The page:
Psyche was heartbroken. She set herself off on a long journey, always searching for him for many years. She came across his mother and in desperation for her love, begged for him. Aphrodite made her go on treacherous journeys, including a trip into the underworld, which most mortals didn’t make it out of. Because of her passion and strength of love for Cupid, she prevailed. Cupid eventually found out about her journeys and realized that she truly did love him, ultimately ending up together.
The story varies, since it’s ancient and has been passed down for centuries. Different cultures have different takes. I remember the story as a mortal woman fighting through difficult obstacles just to prove her love. It had an impact on me, enlightening me on the idea that a woman can be the one to fight for the person she loves, versus the popular view of the opposite. In popular culture, men tend to be the ones making a grand gesture, but lately it’s been changing, despite being a very old-fashioned idea. Some the recent films, such as Fever Pitch (2005), Silver Linings Playbook (2012) and Trainwreck (2015) all include female leads that create either grand gestures or scenarios to prove the strength of love for their men, supporting the notion that women can be equally as romantic.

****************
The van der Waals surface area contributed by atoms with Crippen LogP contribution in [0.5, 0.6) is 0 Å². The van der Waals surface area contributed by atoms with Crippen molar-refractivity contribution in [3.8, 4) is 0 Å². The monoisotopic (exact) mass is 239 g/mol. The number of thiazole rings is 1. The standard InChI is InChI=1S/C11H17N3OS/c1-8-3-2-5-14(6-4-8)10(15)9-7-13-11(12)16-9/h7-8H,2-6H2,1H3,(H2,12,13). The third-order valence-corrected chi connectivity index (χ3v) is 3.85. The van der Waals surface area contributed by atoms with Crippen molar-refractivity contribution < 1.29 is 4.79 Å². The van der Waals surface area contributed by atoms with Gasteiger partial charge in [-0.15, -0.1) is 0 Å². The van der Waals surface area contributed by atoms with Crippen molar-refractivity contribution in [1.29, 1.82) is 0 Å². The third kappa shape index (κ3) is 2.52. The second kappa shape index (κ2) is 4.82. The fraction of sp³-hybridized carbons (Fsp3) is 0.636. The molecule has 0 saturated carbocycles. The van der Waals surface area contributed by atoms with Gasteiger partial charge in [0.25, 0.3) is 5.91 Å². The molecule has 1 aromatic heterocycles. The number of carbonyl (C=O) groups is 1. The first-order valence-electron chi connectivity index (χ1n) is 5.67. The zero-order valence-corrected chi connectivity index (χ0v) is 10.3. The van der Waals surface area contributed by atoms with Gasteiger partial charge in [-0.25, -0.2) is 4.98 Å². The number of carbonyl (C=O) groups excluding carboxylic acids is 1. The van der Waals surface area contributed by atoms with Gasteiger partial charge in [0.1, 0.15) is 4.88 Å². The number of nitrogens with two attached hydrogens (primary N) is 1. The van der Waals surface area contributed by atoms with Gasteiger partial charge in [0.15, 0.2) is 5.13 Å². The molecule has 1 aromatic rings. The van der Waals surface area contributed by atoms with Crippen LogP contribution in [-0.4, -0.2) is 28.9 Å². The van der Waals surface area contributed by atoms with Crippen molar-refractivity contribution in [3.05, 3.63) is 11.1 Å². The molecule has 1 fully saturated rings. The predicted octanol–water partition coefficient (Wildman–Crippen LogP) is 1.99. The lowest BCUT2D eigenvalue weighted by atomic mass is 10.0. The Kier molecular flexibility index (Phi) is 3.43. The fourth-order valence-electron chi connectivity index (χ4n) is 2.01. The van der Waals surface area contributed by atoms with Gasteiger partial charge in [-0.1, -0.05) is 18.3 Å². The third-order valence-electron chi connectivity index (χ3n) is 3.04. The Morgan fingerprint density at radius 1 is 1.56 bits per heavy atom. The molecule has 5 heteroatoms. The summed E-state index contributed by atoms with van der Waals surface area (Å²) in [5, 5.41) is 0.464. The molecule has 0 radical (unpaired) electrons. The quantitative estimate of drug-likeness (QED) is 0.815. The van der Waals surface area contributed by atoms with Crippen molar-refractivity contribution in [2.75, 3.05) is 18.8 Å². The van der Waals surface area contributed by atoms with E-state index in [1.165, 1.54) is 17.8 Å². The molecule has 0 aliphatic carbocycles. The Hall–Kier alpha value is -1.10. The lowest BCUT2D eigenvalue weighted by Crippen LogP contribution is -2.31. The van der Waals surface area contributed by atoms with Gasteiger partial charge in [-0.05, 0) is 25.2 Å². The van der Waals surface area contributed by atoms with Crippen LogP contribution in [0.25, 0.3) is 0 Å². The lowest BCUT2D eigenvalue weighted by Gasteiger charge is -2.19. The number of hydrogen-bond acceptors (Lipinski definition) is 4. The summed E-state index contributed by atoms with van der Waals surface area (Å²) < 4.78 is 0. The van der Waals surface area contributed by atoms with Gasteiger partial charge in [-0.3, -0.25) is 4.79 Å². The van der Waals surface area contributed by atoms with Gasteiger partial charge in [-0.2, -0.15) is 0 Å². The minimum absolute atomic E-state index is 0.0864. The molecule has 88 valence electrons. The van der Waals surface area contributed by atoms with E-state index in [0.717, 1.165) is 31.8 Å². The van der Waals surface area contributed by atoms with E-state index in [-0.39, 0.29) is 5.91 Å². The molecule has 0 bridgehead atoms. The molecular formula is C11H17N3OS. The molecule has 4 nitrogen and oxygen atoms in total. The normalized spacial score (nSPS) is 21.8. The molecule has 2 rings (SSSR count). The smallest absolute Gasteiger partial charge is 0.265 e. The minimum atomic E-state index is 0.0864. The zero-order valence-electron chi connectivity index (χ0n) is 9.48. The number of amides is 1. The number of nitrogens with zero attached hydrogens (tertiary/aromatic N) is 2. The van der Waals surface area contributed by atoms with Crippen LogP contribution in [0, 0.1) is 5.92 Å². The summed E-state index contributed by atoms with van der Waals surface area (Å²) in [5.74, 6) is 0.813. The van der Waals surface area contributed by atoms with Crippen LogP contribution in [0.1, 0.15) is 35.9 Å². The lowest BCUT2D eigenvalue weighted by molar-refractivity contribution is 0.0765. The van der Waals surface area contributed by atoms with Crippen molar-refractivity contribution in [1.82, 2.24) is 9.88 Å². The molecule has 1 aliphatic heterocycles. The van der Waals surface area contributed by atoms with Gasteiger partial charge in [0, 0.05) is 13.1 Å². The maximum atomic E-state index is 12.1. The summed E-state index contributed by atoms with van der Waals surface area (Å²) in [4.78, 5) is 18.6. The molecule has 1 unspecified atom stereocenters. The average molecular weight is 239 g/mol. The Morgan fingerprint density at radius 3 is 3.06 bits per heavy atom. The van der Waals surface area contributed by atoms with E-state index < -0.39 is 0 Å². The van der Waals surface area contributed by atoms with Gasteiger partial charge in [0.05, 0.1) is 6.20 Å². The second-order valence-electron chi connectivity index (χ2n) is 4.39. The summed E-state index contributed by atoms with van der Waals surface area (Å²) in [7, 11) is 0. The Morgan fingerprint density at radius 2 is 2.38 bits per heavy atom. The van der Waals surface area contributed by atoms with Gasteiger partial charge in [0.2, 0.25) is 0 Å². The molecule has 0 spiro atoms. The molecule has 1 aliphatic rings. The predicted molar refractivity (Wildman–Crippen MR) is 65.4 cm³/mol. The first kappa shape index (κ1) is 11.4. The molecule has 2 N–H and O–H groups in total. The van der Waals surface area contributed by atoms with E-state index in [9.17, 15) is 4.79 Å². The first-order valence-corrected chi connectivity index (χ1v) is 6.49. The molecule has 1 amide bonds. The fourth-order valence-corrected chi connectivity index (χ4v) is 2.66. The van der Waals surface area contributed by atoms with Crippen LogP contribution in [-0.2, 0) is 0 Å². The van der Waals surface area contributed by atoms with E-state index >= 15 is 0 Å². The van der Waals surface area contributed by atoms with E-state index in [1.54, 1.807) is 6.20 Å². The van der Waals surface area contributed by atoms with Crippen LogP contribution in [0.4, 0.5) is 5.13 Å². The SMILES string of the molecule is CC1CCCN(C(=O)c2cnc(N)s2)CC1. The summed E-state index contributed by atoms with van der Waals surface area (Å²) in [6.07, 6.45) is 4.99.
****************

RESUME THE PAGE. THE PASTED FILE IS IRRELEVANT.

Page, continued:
In Fever Pitch, the lead character (played by Drew Barrymore) is a successful workaholic executive named Lindsay Meeks. Her love interest, (played by Jimmy Fallon) is a schoolteacher named Ben Wrightman. The story unfolds as this powerful, successful woman falls in love with a great guy with an immature attachment to the Boston Red Sox. The film shows how sweet Ben is, despite the humorous immaturity he has when it comes to anything about the Red Sox. Lindsay acknowledges the sweetness, but starts to lose interest once it severely interferes with how Ben places Lindsay when it came to importance. She ends the relationship over it, and both fall into the typical romantic-comedy depression break-up. (Every romantic-comedy has it).